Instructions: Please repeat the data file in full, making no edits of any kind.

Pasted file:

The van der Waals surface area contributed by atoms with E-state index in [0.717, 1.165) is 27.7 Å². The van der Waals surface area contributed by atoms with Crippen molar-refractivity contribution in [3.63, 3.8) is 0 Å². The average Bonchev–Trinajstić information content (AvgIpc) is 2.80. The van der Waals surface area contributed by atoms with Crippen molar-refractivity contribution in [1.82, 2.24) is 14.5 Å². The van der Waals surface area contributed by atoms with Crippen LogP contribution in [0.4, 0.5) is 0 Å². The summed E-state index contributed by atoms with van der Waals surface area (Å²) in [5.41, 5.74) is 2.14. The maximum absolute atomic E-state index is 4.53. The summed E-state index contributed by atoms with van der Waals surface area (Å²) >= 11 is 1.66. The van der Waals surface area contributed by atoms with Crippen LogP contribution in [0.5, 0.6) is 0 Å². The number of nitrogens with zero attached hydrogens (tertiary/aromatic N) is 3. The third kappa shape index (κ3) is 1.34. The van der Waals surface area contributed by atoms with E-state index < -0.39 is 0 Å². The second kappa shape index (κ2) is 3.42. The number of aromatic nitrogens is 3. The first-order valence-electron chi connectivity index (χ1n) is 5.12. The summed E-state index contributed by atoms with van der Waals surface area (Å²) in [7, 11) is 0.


The van der Waals surface area contributed by atoms with E-state index in [0.717, 1.165) is 27.7 Å². The van der Waals surface area contributed by atoms with Crippen molar-refractivity contribution in [3.63, 3.8) is 0 Å². The average Bonchev–Trinajstić information content (AvgIpc) is 2.80. The van der Waals surface area contributed by atoms with Crippen molar-refractivity contribution in [1.82, 2.24) is 14.5 Å². The van der Waals surface area contributed by atoms with Crippen LogP contribution in [0.4, 0.5) is 0 Å². The summed E-state index contributed by atoms with van der Waals surface area (Å²) in [5.41, 5.74) is 2.14. The maximum absolute atomic E-state index is 4.53. The summed E-state index contributed by atoms with van der Waals surface area (Å²) >= 11 is 1.66. The van der Waals surface area contributed by atoms with Crippen LogP contribution in [0.5, 0.6) is 0 Å². The number of nitrogens with zero attached hydrogens (tertiary/aromatic N) is 3. The third kappa shape index (κ3) is 1.34. The van der Waals surface area contributed by atoms with E-state index < -0.39 is 0 Å². The second kappa shape index (κ2) is 3.42. The number of aromatic nitrogens is 3. The first-order valence-electron chi connectivity index (χ1n) is 5.12. The summed E-state index contributed by atoms with van der Waals surface area (Å²) in [7, 11) is 0.